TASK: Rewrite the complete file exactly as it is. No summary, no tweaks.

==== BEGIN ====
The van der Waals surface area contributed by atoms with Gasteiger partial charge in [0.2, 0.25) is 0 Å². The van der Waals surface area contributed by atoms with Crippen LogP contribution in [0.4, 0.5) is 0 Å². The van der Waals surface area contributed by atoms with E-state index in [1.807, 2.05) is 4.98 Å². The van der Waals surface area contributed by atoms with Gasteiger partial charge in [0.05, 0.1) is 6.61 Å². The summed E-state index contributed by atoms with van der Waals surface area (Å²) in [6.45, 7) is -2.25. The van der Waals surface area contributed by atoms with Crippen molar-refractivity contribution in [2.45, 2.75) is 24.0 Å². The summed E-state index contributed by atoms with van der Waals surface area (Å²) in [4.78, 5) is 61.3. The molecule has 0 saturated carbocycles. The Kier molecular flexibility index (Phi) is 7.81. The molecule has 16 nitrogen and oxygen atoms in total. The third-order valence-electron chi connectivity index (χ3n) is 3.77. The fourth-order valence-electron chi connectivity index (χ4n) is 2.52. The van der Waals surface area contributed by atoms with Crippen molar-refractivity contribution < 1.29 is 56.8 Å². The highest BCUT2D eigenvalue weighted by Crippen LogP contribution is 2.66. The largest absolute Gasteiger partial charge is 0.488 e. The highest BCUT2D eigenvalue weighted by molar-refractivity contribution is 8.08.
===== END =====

The van der Waals surface area contributed by atoms with Gasteiger partial charge in [0.2, 0.25) is 0 Å². The van der Waals surface area contributed by atoms with Crippen LogP contribution in [0.4, 0.5) is 0 Å². The van der Waals surface area contributed by atoms with E-state index in [1.807, 2.05) is 4.98 Å². The van der Waals surface area contributed by atoms with Gasteiger partial charge in [0.05, 0.1) is 6.61 Å². The summed E-state index contributed by atoms with van der Waals surface area (Å²) in [6.45, 7) is -2.25. The van der Waals surface area contributed by atoms with Crippen molar-refractivity contribution in [2.45, 2.75) is 24.0 Å². The summed E-state index contributed by atoms with van der Waals surface area (Å²) in [4.78, 5) is 61.3. The molecule has 0 saturated carbocycles. The Kier molecular flexibility index (Phi) is 7.81. The molecule has 16 nitrogen and oxygen atoms in total. The third-order valence-electron chi connectivity index (χ3n) is 3.77. The fourth-order valence-electron chi connectivity index (χ4n) is 2.52. The van der Waals surface area contributed by atoms with Crippen molar-refractivity contribution < 1.29 is 56.8 Å². The highest BCUT2D eigenvalue weighted by Crippen LogP contribution is 2.66. The largest absolute Gasteiger partial charge is 0.488 e. The highest BCUT2D eigenvalue weighted by molar-refractivity contribution is 8.08.